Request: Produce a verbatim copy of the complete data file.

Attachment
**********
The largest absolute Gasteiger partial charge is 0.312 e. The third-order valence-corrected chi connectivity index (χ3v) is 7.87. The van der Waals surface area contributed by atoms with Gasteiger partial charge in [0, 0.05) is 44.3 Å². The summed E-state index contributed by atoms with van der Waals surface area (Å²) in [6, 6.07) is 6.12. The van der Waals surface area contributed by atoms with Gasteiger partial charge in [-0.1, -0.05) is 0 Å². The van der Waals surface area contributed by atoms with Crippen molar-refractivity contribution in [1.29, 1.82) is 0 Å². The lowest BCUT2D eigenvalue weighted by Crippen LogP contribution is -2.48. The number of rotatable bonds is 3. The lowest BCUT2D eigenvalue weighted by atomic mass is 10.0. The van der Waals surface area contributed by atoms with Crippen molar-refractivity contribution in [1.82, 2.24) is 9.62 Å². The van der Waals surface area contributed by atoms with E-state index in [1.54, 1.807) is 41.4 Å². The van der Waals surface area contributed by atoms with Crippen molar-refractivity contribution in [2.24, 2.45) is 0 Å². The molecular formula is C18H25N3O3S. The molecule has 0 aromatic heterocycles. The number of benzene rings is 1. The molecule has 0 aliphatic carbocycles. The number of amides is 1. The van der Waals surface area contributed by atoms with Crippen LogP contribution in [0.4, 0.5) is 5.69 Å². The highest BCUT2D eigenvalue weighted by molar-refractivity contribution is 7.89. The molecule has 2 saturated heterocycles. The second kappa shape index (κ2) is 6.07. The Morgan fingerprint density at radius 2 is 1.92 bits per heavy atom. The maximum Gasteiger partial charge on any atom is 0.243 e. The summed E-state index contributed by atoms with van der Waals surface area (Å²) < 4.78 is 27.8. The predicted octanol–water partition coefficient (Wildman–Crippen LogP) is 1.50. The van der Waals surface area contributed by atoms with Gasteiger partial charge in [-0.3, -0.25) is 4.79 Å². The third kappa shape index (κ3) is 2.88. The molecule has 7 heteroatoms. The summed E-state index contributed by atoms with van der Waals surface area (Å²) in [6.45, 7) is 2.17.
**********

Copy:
The largest absolute Gasteiger partial charge is 0.312 e. The third-order valence-corrected chi connectivity index (χ3v) is 7.87. The van der Waals surface area contributed by atoms with Gasteiger partial charge in [0, 0.05) is 44.3 Å². The summed E-state index contributed by atoms with van der Waals surface area (Å²) in [6, 6.07) is 6.12. The van der Waals surface area contributed by atoms with Gasteiger partial charge in [-0.1, -0.05) is 0 Å². The van der Waals surface area contributed by atoms with Crippen molar-refractivity contribution in [1.29, 1.82) is 0 Å². The lowest BCUT2D eigenvalue weighted by Crippen LogP contribution is -2.48. The number of rotatable bonds is 3. The lowest BCUT2D eigenvalue weighted by atomic mass is 10.0. The van der Waals surface area contributed by atoms with Crippen molar-refractivity contribution in [1.82, 2.24) is 9.62 Å². The van der Waals surface area contributed by atoms with E-state index in [1.54, 1.807) is 41.4 Å². The van der Waals surface area contributed by atoms with Crippen molar-refractivity contribution in [2.24, 2.45) is 0 Å². The molecular formula is C18H25N3O3S. The molecule has 0 aromatic heterocycles. The number of benzene rings is 1. The molecule has 0 aliphatic carbocycles. The number of amides is 1. The van der Waals surface area contributed by atoms with Crippen LogP contribution in [0.4, 0.5) is 5.69 Å². The highest BCUT2D eigenvalue weighted by molar-refractivity contribution is 7.89. The molecule has 2 saturated heterocycles. The second kappa shape index (κ2) is 6.07. The Morgan fingerprint density at radius 2 is 1.92 bits per heavy atom. The maximum Gasteiger partial charge on any atom is 0.243 e. The summed E-state index contributed by atoms with van der Waals surface area (Å²) < 4.78 is 27.8. The predicted octanol–water partition coefficient (Wildman–Crippen LogP) is 1.50. The van der Waals surface area contributed by atoms with Gasteiger partial charge in [-0.3, -0.25) is 4.79 Å². The third kappa shape index (κ3) is 2.88. The molecule has 7 heteroatoms. The summed E-state index contributed by atoms with van der Waals surface area (Å²) in [6.45, 7) is 2.17.